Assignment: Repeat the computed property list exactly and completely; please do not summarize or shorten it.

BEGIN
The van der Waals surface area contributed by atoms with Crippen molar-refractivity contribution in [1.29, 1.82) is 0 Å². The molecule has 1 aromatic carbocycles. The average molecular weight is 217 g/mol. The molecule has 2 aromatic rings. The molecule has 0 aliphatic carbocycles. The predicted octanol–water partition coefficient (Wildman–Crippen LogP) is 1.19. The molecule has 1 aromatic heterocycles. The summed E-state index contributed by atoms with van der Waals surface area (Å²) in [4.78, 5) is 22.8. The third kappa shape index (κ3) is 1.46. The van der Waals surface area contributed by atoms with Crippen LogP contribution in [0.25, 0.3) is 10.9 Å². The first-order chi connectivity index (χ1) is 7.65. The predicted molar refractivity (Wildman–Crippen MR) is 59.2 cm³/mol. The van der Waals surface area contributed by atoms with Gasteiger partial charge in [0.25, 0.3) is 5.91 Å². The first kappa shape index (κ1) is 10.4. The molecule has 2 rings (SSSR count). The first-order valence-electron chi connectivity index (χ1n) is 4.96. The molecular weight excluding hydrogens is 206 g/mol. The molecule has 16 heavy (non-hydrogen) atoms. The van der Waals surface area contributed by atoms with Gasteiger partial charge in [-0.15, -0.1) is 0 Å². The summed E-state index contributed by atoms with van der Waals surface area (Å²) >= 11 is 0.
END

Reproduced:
The van der Waals surface area contributed by atoms with Crippen molar-refractivity contribution in [1.29, 1.82) is 0 Å². The molecule has 1 aromatic carbocycles. The average molecular weight is 217 g/mol. The molecule has 2 aromatic rings. The molecule has 0 aliphatic carbocycles. The predicted octanol–water partition coefficient (Wildman–Crippen LogP) is 1.19. The molecule has 1 aromatic heterocycles. The summed E-state index contributed by atoms with van der Waals surface area (Å²) in [4.78, 5) is 22.8. The third kappa shape index (κ3) is 1.46. The van der Waals surface area contributed by atoms with Crippen LogP contribution in [0.25, 0.3) is 10.9 Å². The first-order chi connectivity index (χ1) is 7.65. The predicted molar refractivity (Wildman–Crippen MR) is 59.2 cm³/mol. The van der Waals surface area contributed by atoms with Gasteiger partial charge in [0.25, 0.3) is 5.91 Å². The first kappa shape index (κ1) is 10.4. The molecule has 2 rings (SSSR count). The first-order valence-electron chi connectivity index (χ1n) is 4.96. The molecular weight excluding hydrogens is 206 g/mol. The molecule has 16 heavy (non-hydrogen) atoms. The van der Waals surface area contributed by atoms with Gasteiger partial charge in [-0.15, -0.1) is 0 Å². The summed E-state index contributed by atoms with van der Waals surface area (Å²) >= 11 is 0.